I woke up bright and early last Saturday like any good treasure hunter would. I was up at 8 a.m. and out the door fifteen minutes later waiting in the cold rain for the start of an estate sale at 8:35 a.m. I ventured to three different sales that morning, walked through puddles, dodged cars, was nearly skewered by an elderly woman’s umbrella and narrowly escaped the inevitable estate sale stampede.
I regret to inform I didn’t find much that day, however one purchase I was able to make happened to produced some fine literature.
“All hardback books $2,” read the sign taped to the floor-to-ceiling bookcase that ran the length of the living room wall – thousands of books to choose from at only two dollars a pop. So I scoured the shelves – a Charles Dickens collection, a leather-bound encyclopedia from the 1800s, arithmetic school books from the 1950s, world travel books, modern history books and more.
I generally don’t purchase books since they don’t last the test of time well and were mostly mass-produced, decreasing their value. However, I found two items that I had to have.
First I found “History of the United States: from Aboriginal Times to the Present Day” written by John Clark Ridpath, LL.D. and published in 1901. The book caught my attention for a few reasons: one, the front ofthe cloth board cover is stamped with a beautiful golden gilt; two, the edges of the pages are rough and uneven, a feature I find appealing due to the antiquity of it; and lastly, the pages are adorned with handsome etchings of historical figures, buildings, maps and battle scenes.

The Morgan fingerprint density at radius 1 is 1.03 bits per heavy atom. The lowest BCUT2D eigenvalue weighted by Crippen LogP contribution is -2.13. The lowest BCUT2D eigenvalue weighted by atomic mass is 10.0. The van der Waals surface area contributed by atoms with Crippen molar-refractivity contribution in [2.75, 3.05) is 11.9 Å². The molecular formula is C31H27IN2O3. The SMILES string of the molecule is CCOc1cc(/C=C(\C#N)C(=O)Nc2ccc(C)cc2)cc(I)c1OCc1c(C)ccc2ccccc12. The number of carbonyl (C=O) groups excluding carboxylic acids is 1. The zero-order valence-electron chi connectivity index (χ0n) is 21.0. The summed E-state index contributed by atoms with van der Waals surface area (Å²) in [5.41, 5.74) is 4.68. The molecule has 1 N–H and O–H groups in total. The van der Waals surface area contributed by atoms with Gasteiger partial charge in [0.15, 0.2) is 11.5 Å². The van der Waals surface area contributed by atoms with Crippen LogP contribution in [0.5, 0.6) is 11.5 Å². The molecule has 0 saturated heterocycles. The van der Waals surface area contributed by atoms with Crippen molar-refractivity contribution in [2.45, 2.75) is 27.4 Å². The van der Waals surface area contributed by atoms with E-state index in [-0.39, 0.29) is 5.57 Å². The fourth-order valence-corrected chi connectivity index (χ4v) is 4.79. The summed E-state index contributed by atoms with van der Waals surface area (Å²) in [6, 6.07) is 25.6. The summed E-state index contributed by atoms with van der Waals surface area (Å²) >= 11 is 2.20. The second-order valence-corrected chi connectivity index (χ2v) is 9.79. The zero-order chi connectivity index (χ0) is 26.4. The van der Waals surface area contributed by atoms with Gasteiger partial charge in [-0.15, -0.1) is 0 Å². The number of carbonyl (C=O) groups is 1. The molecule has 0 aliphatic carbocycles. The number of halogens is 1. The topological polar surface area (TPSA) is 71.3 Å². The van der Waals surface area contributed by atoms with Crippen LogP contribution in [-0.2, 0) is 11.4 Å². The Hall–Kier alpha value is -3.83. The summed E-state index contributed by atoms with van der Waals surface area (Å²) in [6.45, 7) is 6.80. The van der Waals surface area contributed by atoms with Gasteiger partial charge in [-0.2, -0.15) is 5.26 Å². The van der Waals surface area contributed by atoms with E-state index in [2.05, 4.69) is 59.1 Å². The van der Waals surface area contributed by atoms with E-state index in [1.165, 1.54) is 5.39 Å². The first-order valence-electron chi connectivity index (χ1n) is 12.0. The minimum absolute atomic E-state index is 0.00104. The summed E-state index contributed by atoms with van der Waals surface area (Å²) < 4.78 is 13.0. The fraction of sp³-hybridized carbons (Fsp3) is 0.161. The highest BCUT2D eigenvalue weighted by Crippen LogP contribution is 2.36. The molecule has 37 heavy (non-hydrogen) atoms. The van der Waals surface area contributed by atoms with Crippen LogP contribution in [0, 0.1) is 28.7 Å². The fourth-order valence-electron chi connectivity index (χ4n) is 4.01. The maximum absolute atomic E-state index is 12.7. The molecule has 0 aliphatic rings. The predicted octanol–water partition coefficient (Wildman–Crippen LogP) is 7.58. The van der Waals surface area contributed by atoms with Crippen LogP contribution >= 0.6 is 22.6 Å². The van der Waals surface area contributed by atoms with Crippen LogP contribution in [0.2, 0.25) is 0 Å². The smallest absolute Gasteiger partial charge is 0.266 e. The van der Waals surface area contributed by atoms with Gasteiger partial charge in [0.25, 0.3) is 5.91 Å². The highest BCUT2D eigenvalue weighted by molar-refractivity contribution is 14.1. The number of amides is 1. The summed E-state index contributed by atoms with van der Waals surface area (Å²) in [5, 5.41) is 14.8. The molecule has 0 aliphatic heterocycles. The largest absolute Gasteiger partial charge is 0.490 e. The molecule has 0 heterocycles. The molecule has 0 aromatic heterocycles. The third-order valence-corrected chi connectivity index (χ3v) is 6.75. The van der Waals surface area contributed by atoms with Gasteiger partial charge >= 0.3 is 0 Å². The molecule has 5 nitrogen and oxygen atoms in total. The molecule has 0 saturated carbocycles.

The book I purchased for $2 has scuffs on the cover, significant wear and tear on the edges and corners of the cover and minimal remnants of the label on the spine. It contains two volumes of a four-volume set. The same book in much better condition and paired with the second book of the set is listed on eBay with a Buy It Now price of $75 or Best Offer. The history of the listing shows two standing offers.
And second, I found the entire Harry Potter book series. All but one of the seven books is hardback and in like-new condition. I have seen each of the wildly popular Harry Potter films, many times I might add. But much to the dismay of all Potterheads I have encountered, I have never read the books. Now thanks to my $12 investment (they gave me the paperback for free) I can delve into the magical world of Harry Potter, whenever I find the time to read all seven books.
Total spent: $14
Estimated value: personal enjoyment and a tie to the past. Also, that history book will look really nice with my hodge podge of other vintage and antique items.